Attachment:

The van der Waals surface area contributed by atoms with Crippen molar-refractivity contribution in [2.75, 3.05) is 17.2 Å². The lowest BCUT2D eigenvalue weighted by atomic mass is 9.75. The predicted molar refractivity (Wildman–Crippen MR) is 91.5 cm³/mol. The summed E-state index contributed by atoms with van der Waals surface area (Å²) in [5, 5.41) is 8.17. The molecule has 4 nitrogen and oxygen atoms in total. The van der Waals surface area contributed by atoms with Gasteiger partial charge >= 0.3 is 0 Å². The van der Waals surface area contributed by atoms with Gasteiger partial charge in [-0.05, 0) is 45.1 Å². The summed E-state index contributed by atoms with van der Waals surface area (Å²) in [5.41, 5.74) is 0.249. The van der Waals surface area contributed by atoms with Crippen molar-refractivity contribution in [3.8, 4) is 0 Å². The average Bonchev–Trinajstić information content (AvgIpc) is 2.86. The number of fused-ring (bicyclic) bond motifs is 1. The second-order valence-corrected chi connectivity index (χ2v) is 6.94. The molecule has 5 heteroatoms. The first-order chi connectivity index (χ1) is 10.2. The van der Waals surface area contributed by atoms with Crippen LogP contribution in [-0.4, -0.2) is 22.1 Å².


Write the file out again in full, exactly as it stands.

The van der Waals surface area contributed by atoms with Crippen molar-refractivity contribution in [2.75, 3.05) is 17.2 Å². The lowest BCUT2D eigenvalue weighted by atomic mass is 9.75. The predicted molar refractivity (Wildman–Crippen MR) is 91.5 cm³/mol. The summed E-state index contributed by atoms with van der Waals surface area (Å²) in [5, 5.41) is 8.17. The molecule has 4 nitrogen and oxygen atoms in total. The van der Waals surface area contributed by atoms with Gasteiger partial charge >= 0.3 is 0 Å². The van der Waals surface area contributed by atoms with Gasteiger partial charge in [-0.05, 0) is 45.1 Å². The summed E-state index contributed by atoms with van der Waals surface area (Å²) in [5.41, 5.74) is 0.249. The van der Waals surface area contributed by atoms with Crippen molar-refractivity contribution in [3.8, 4) is 0 Å². The average Bonchev–Trinajstić information content (AvgIpc) is 2.86. The number of fused-ring (bicyclic) bond motifs is 1. The second-order valence-corrected chi connectivity index (χ2v) is 6.94. The molecule has 5 heteroatoms. The first-order chi connectivity index (χ1) is 10.2. The van der Waals surface area contributed by atoms with Crippen LogP contribution in [-0.4, -0.2) is 22.1 Å².